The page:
This takes me right to another quality I look for in our Virtual Assistants. Your new team member should be very self disciplined when it comes to their schedule and general organization. The only way they can set and exceed deadlines is to have a grasp of their calendar and the time it takes for them to complete a task. A lot of my team members seem to time block their schedule in order to accommodate their various responsibilities. It’s certainly not the only way to organize your day. I do a modified version, because that’s what works for me as I juggle Check Off Your List, home schooling, acting and podcasting. No matter how someone tackles their day, the important thing is the discipline to evaluate responsibilities and the dependability to follow through until they're completed.
If your team member says they will do something, you want to count on it being done and that they are organized enough to know where that project is at any time. As I’m sure you gathered if you’ve been listening from the start, I’m a sucker for a to do list, and a lot of my team members are the same way. They use digital to do lists like Microsoft Tasks or Trello or Asana. A lot even go old school with physical to do lists sitting on their desk next to their laptop, which I do from time to time as well. There’s also a trend on my team of color coding to easily skim by project or client, etc. Whatever the method, you want a team member that takes their own initiative to organize themselves and is self-disciplined enough to follow through until it’s checked off their to do list … virtual or pen and paper.
Your Virtual Assistant should be motivated to drive a project until it’s done. A lot of people are good at starting a project, but it’s rarer to find someone who is wrap up focused. Your team should be one step ahead of you and lets you know what needs to be done... not the other way around. You want someone who successfully follows a task start to finish and exceeds expectations...even when you don’t check in or they hit roadblocks. I don’t want to check up on my team members. I want them to follow up with me to let me know what needs done and when to complete a project ahead of schedule.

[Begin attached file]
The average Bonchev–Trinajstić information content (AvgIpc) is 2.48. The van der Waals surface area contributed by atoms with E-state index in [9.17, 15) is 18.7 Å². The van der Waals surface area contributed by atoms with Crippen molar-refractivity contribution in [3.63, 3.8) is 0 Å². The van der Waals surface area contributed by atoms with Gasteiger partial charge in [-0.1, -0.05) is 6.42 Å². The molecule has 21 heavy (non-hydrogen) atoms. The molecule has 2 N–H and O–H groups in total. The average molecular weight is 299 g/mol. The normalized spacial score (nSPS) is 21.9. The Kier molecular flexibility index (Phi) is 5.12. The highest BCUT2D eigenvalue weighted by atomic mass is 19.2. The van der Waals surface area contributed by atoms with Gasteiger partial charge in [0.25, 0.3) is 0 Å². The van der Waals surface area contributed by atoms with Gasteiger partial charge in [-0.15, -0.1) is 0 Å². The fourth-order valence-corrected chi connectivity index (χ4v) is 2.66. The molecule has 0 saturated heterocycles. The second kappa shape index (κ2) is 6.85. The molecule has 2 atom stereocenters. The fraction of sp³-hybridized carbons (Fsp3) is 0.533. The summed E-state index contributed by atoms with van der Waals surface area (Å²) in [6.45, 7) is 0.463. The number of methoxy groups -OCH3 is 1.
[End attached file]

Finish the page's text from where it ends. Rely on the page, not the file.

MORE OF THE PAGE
They can’t be shy about what they think. Your remote team member needs to be willing to speak up and share ideas. They’re the expert. It’s why you hired them. You want someone who owns that and uses it to your advantage by improving your business through innovation and new ideas. At the same time, they also need to be perceptive enough to see when you don’t want to go with their ideas and be flexible enough to adjust accordingly when needed.
Whew. Ok. That was a lot of info, but I think it’s valuable and worth going over. Compiling this list has been 10+ years of trial and error, so take a breath and download the hiring checklist for a summary of what we’ve covered today. You can find it with the resources for this episode.
But let’s be honest, finding the right person with the technical skills you need is difficult, and you probably need more than one person to cover the variety of skills required by your back-office support. Today’s episode might have been a little overwhelming, and you’re possibly unsure how to figure out if someone has all of these qualities, not to mention finding these qualities in enough people to meet the different needs of your growing business. There is an easier option, which is why I started a back-office support firm of Virtual Assistants. I’ve already done the legwork to find the right qualities coupled with the right skills to pinpoint the exact person you want on your team. There’s no need to recreate the wheel in your business. Find a Virtual Assistant Firm that has already vetted the talent and compiled a team ready and willing to come along side you in pursuit of your business goals.
As my team at Check Off Your List has grown, we’ve added team members with skills to expertly cover the many aspects of my business. One of those is Human Resources. I’ve outsourced expanding my team through Misti, our Human Resources Manager at Check Off Your List. Her experience in HR overshadows mine, and we hire better Virtual Assistants now that she has taken over the process. That is outsourcing functioning at its best! I invited her to join me on the next episode to talk about some of the mistakes she has seen and works diligently to overcome when hiring a Virtual Assistant. You won’t want to miss these tips, because they’ll help you find the perfect Virtual Assistant for you and your business. Click subscribe and join us next time on Checking Off Your List with me, Rachel Luther.